FMP - Taking photos

So apart from some test shots I decided I really ought to start thinking about photos.

I have chosen my models, between us we have designed and discussed costumes. I ordered some plain masks and other props like flags. And agreed locations with models.

I wanted urban shots so chose a housing estate. It is full of a various selection of people. Some are immigrants and others are poverty stricken, in between are people who just wanted to buy a cheap house to retire to.

I was inspired by Clémentine Schniedermann through out my course and have constantly referred back to her performative work whist she has been documenting local communities in Wales.

Peter Mitchell looks at Leeds Peter’s series A New Refutation of the Viking 4 Space Mission displays the photographer’s affection and care towards capturing a city he holds dear with a unique narrative. The series follows the concept that “an alien has landed from Mars and is wandering around Leeds with a degree of surprise and puzzlement”. Featuring both landscape and portrait photography, the images first shown in 1979 act as essential documentation of not only Leeds but colour photography. “In the Earthly vernacular these photographs are of Nowheresville. Yet, for some people they are the centre of the universe. Usually they call it home.”Describing A New Refutation of the Viking 4 Space Mission, Martin Parr says: “The full charm of Mitchell’s work is embodied in images of shops and factories with owners or work force standing proudly in front of their businesses. Quite why our alien visitors to Leeds never stayed, we’ll never know.”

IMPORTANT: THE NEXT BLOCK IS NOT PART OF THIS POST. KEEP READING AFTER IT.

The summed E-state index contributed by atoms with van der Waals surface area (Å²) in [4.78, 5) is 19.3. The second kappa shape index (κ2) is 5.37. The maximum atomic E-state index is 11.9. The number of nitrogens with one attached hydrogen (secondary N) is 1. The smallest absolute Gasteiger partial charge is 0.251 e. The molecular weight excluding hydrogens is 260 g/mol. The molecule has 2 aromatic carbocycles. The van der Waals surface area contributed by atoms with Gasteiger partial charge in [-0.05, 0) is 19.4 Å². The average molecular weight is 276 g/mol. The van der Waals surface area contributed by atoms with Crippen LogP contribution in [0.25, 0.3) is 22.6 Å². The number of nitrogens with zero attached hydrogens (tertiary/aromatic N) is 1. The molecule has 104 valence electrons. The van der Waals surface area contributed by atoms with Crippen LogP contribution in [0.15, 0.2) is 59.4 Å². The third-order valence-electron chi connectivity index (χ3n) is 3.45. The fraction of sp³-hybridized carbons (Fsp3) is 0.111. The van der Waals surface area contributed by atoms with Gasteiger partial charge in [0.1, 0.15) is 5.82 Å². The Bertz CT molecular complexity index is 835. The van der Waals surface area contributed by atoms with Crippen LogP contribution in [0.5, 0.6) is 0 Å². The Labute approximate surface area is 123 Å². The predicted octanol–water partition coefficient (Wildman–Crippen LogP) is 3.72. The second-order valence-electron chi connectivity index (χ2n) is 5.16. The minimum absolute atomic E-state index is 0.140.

Mitchell’s series documents backstreets, corner shops, factories, churches and cemeteries in Leeds and Sheffield, as well as other locations in Cumbria and London, building a compelling picture of these cities during the late 1970s. Many of the portraits show the city inhabitants standing outside their homes or places of work. Equal attention is paid to the entirety of the setting, the figures often appearing dwarfed in the composition by their surroundings. The majority of the subjects gaze directly at the camera adopting stiff, frontal poses giving the images a formal impression and sense of stillness. Describing the distinctive style and subject matter of the photographs, historian David Mellor has commented, ‘it is as if Alan Bennett had met Diane Arbus in an urban picaresque’ (Mellor 2005, accessed 12 June 2017).

With these in mind I have taken photos in urban settings and all with people. It is not just about the people but the environment.

©Gail Timms 2019

taken from accessed October 2019

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© 2018 by Gail Timms